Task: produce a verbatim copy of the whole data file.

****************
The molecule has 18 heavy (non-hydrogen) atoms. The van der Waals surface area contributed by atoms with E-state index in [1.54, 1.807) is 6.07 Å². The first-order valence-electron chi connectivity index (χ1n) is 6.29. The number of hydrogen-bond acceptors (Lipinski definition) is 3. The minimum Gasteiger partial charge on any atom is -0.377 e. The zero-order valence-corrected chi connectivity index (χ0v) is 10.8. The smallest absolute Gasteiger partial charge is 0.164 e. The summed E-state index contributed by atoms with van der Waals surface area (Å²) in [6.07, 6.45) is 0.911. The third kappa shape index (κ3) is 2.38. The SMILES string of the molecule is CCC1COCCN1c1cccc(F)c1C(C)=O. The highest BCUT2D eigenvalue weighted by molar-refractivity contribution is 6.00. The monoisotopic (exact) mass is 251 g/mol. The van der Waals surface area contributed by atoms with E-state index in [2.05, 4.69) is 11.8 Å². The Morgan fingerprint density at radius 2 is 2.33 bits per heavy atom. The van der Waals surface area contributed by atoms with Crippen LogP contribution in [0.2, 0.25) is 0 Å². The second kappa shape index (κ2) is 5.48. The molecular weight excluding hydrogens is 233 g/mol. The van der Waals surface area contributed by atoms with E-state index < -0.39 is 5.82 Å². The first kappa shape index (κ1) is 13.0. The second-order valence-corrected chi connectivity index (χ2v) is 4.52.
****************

The molecule has 18 heavy (non-hydrogen) atoms. The van der Waals surface area contributed by atoms with E-state index in [1.54, 1.807) is 6.07 Å². The first-order valence-electron chi connectivity index (χ1n) is 6.29. The number of hydrogen-bond acceptors (Lipinski definition) is 3. The minimum Gasteiger partial charge on any atom is -0.377 e. The zero-order valence-corrected chi connectivity index (χ0v) is 10.8. The smallest absolute Gasteiger partial charge is 0.164 e. The summed E-state index contributed by atoms with van der Waals surface area (Å²) in [6.07, 6.45) is 0.911. The third kappa shape index (κ3) is 2.38. The SMILES string of the molecule is CCC1COCCN1c1cccc(F)c1C(C)=O. The highest BCUT2D eigenvalue weighted by molar-refractivity contribution is 6.00. The monoisotopic (exact) mass is 251 g/mol. The van der Waals surface area contributed by atoms with E-state index in [2.05, 4.69) is 11.8 Å². The Morgan fingerprint density at radius 2 is 2.33 bits per heavy atom. The van der Waals surface area contributed by atoms with Crippen LogP contribution in [0.2, 0.25) is 0 Å². The second kappa shape index (κ2) is 5.48. The molecular weight excluding hydrogens is 233 g/mol. The van der Waals surface area contributed by atoms with E-state index < -0.39 is 5.82 Å². The first kappa shape index (κ1) is 13.0. The second-order valence-corrected chi connectivity index (χ2v) is 4.52.